By Jeff Randall, Eastside News
Situated where the beloved Ella’s Deli once stood, Muriel’s Place, 2844 E. Washington Ave., will open to sell mentor-student produced baked pizzas and salsa starting in May. Off The Block brand salsas and frozen pizzas are already selling retail at Metcalf’s Market and Willy Street Co-op North and are available by preordering to pick up at Muriel’s Place.
Off the Block is the social enterprise of Mentoring Positives, a nonprofit that operates the storefront and engages young people in the production of products, as well mentoring young people with skills for future successes.
Young people, some of whose older siblings once worked at Mentoring Positives, start fairly raw producing pizzas and making salsa. Eventually they can work up to promotion and advertising. Kids learn to manage interactions and themselves. They earn money for work performed and can move on with a resume of work history and confidence from having built and delivered a product, as well as a promise to themselves or others.
While Muriel’s Place straddles six neighborhoods, it has its start just across busy East Wash in the Salvation Army gym where Mentoring Positives started. Founder/CEO Will Green established the nonprofit nearly 20 years ago after working from within the juvenile justice system. Green realized that to gain trust and do the work of mentoring young people growing up in unstable homes, neighborhoods and/or schools, he needed to step outside the top-down administrative role and work bottom up.
Raised by a loving single mom, he never knew his father, only learning of his father’s name — Ronald Brown — after his father had died.
“I should be Brown, instead of Green,” Green chuckled.
Growing up in Gary, Indiana, basketball became a cornerstone of his life. Coach Carl Traicoff was the male figure who taught him the fundamentals of life, not just the game. Giving lessons about looking people in the eye, delivering on commitments.
“First dude in basketball and life,” Green said.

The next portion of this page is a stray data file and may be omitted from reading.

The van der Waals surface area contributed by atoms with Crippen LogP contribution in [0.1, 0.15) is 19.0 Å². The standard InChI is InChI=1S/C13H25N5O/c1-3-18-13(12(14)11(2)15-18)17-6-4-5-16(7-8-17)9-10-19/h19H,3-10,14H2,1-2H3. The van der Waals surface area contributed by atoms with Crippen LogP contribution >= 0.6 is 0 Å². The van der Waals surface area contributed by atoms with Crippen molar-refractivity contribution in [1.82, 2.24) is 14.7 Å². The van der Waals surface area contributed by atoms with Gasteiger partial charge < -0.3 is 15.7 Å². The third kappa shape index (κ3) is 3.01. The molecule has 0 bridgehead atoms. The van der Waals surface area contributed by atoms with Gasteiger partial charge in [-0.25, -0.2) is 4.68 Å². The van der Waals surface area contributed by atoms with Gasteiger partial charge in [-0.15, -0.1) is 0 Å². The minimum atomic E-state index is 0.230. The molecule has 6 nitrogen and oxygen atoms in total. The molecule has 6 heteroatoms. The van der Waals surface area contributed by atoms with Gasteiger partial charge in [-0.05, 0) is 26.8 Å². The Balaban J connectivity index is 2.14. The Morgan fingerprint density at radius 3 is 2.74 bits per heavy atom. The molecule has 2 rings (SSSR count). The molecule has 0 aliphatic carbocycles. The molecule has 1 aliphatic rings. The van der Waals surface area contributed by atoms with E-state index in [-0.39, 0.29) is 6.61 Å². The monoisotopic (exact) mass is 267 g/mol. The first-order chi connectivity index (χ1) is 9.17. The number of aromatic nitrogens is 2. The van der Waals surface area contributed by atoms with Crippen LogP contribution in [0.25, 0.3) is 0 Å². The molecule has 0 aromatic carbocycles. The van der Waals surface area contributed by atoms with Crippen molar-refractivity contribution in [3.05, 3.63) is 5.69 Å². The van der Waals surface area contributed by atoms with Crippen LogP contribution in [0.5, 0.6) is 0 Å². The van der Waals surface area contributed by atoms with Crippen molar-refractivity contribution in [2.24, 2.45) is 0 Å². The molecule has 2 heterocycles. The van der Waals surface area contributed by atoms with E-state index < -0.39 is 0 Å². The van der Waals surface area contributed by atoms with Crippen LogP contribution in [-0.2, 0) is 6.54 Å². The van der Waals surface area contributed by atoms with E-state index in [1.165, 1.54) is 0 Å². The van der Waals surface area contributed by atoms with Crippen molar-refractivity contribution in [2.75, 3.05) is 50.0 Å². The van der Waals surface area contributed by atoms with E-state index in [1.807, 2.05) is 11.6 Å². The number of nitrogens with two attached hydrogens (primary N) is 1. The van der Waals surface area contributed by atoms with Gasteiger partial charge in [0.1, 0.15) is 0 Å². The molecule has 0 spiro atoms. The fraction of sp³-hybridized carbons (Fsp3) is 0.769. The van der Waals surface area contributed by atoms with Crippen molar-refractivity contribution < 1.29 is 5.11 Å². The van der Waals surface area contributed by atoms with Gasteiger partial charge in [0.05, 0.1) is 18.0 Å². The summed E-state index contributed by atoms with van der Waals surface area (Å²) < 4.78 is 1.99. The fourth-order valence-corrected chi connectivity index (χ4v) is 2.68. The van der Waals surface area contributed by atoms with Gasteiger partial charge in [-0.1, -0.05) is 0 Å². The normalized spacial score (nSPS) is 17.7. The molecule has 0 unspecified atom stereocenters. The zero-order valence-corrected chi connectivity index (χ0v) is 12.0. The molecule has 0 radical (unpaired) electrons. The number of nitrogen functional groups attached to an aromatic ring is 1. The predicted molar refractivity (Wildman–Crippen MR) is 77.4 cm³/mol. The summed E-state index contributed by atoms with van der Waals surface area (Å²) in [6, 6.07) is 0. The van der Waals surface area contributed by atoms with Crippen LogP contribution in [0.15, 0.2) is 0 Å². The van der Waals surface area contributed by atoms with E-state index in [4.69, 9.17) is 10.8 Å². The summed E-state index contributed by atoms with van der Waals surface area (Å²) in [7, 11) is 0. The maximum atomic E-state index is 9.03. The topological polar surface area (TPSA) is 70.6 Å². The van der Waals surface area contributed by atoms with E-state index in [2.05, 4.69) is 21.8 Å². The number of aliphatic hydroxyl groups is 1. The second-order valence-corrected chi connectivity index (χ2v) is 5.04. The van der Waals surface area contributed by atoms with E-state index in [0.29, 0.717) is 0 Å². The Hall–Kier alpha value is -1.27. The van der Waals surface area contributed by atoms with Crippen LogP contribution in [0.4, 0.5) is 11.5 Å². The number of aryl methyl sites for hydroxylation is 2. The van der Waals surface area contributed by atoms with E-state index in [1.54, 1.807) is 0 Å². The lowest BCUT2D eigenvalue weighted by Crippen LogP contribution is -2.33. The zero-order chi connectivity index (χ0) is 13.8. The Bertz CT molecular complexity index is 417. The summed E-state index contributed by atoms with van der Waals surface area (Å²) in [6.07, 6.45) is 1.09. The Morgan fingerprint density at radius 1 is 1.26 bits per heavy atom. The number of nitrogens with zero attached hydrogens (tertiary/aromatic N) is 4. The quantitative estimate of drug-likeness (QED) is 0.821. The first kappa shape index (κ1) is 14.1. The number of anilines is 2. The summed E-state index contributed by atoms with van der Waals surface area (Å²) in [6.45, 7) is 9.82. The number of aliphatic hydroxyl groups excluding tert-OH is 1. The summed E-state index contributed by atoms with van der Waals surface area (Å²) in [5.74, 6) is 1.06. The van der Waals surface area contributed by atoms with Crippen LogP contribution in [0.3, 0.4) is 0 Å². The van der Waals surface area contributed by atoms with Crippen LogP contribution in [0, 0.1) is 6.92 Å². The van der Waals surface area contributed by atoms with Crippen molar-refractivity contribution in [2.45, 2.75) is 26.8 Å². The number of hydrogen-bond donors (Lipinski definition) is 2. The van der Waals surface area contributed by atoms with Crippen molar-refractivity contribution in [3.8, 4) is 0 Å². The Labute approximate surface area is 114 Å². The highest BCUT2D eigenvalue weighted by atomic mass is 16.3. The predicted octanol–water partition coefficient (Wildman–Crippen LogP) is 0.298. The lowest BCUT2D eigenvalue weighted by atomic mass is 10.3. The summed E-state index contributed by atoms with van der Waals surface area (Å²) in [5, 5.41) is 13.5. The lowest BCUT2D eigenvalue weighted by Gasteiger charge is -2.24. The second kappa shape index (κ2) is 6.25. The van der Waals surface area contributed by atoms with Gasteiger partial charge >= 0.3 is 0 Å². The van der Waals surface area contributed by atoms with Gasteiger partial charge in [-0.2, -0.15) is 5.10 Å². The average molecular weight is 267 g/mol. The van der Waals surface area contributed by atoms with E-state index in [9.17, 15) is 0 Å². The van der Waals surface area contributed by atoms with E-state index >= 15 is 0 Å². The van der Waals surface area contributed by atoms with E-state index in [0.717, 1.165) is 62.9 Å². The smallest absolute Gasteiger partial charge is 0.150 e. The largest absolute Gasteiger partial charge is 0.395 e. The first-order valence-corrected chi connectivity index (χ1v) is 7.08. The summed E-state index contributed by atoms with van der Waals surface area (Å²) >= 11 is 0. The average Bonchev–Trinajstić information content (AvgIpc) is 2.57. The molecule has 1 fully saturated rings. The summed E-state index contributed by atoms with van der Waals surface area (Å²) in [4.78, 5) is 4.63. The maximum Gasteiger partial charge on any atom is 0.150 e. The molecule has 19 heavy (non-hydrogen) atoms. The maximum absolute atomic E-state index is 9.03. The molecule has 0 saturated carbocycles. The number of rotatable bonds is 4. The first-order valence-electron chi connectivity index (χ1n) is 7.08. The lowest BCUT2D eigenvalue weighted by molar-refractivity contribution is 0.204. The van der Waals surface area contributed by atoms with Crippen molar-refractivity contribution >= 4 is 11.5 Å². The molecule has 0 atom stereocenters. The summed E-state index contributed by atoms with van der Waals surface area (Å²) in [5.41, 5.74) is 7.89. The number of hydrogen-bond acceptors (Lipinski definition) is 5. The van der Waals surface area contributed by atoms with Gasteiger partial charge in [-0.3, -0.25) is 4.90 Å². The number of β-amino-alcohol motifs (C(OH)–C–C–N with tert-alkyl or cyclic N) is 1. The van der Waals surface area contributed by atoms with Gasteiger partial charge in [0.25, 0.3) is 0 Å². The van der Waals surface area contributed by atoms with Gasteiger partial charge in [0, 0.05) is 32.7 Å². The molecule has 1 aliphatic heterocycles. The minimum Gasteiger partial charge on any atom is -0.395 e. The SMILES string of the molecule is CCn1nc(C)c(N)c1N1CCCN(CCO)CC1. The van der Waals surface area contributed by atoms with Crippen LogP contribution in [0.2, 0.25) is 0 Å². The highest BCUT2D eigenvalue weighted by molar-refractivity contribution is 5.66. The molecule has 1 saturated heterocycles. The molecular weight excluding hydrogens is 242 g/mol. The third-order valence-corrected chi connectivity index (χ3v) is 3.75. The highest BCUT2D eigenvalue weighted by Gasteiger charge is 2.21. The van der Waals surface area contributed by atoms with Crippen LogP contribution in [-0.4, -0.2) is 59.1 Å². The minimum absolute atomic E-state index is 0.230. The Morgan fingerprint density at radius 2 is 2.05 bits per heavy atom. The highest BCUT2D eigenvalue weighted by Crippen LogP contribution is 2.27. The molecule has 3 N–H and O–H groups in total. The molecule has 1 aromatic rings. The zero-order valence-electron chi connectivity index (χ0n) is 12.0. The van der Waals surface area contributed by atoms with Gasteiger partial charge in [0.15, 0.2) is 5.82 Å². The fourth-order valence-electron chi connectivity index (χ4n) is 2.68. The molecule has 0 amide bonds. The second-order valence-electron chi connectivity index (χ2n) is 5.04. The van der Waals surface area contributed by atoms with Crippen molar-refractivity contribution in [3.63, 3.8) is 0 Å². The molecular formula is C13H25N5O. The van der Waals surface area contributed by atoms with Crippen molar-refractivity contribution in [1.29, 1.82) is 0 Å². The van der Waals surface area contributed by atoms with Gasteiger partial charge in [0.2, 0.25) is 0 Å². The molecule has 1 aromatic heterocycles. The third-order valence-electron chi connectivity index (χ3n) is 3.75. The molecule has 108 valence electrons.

Mentoring Positives and Muriel’s Place both stem from and are nods to Green’s mom, Muriel Pipkin. He lost his mom when she was quite young after she struggled with cancer. He sees this work as carrying on her legacy, turning pain into passion.
“I want kids to understand being a good person can go a long way,” Green said.
Green found his way to the University of Wisconsin-Eau Claire to play basketball (shooting and point guard), where he studied criminal justice and psychology. It’s also where he met his wife and partner Becky. For Will and Becky, personal and professional are one.
“This is not work, it is a lifestyle; not what we do, (but) who we are,” Green said.
“Hook is the key,” is his motto. He gets kids in the door with the promise of activity, moving their bodies, and along the way moves their minds, too. For kids who have or are experiencing trauma and are vulnerable, developing trust is essential. For Green, patience and forgiveness are critical to learning and growing from struggle. He believes his work is to spread his belief in people.
Mentoring Positives is looking to help younger people learn life skills around “decision-making and resilience, how to be an adult but first (learning) how to interact with adults,” he said.
It seeks to meet vulnerable young people where they are and during the too often vulnerable times when school is out. As a 501 (c)(3) nonprofit, Mentoring Positives has many stakeholders: the youth and the community — and also funders. So, Green’s organic approach of discussion, life skills and activity has become more formalized.
For more information, visit offtheblock.store.
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